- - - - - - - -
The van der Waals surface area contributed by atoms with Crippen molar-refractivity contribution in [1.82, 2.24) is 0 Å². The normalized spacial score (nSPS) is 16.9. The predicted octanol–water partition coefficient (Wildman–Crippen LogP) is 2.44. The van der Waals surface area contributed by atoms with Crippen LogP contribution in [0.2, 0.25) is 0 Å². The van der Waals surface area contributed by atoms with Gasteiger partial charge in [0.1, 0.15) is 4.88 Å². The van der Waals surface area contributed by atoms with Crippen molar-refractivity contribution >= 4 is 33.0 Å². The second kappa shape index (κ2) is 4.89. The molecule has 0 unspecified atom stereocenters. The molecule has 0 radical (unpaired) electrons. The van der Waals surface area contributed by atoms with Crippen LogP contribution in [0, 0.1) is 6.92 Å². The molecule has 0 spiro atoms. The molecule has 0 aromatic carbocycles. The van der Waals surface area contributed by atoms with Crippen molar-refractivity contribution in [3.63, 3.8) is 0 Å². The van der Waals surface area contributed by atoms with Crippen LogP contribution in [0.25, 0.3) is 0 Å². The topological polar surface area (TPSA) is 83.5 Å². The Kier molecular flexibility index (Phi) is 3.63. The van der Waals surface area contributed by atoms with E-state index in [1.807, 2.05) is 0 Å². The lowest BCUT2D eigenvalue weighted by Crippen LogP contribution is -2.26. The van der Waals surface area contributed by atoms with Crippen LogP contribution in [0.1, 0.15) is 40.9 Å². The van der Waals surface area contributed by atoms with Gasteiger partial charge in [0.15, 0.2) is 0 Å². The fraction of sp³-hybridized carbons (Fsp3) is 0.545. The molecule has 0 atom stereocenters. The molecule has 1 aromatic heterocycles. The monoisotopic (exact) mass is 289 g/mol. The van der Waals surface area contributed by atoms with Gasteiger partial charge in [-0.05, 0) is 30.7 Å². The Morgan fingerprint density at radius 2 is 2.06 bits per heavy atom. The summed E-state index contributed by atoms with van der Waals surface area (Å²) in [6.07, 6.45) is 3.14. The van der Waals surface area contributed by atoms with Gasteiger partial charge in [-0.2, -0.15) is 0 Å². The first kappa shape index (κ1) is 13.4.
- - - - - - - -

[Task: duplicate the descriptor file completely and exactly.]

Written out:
The van der Waals surface area contributed by atoms with Crippen molar-refractivity contribution in [1.82, 2.24) is 0 Å². The normalized spacial score (nSPS) is 16.9. The predicted octanol–water partition coefficient (Wildman–Crippen LogP) is 2.44. The van der Waals surface area contributed by atoms with Crippen LogP contribution in [0.2, 0.25) is 0 Å². The van der Waals surface area contributed by atoms with Gasteiger partial charge in [0.1, 0.15) is 4.88 Å². The van der Waals surface area contributed by atoms with Crippen molar-refractivity contribution >= 4 is 33.0 Å². The second kappa shape index (κ2) is 4.89. The molecule has 0 unspecified atom stereocenters. The molecule has 0 radical (unpaired) electrons. The van der Waals surface area contributed by atoms with Crippen LogP contribution in [0, 0.1) is 6.92 Å². The molecule has 0 spiro atoms. The molecule has 0 aromatic carbocycles. The van der Waals surface area contributed by atoms with Crippen molar-refractivity contribution in [3.63, 3.8) is 0 Å². The van der Waals surface area contributed by atoms with Crippen LogP contribution in [0.25, 0.3) is 0 Å². The topological polar surface area (TPSA) is 83.5 Å². The Kier molecular flexibility index (Phi) is 3.63. The van der Waals surface area contributed by atoms with E-state index in [1.807, 2.05) is 0 Å². The lowest BCUT2D eigenvalue weighted by Crippen LogP contribution is -2.26. The van der Waals surface area contributed by atoms with Crippen LogP contribution in [0.1, 0.15) is 40.9 Å². The van der Waals surface area contributed by atoms with Gasteiger partial charge in [0.15, 0.2) is 0 Å². The fraction of sp³-hybridized carbons (Fsp3) is 0.545. The molecule has 0 atom stereocenters. The molecule has 1 aromatic heterocycles. The monoisotopic (exact) mass is 289 g/mol. The van der Waals surface area contributed by atoms with Gasteiger partial charge in [-0.05, 0) is 30.7 Å². The Morgan fingerprint density at radius 2 is 2.06 bits per heavy atom. The summed E-state index contributed by atoms with van der Waals surface area (Å²) in [6.07, 6.45) is 3.14. The van der Waals surface area contributed by atoms with Gasteiger partial charge in [-0.2, -0.15) is 0 Å². The first kappa shape index (κ1) is 13.4.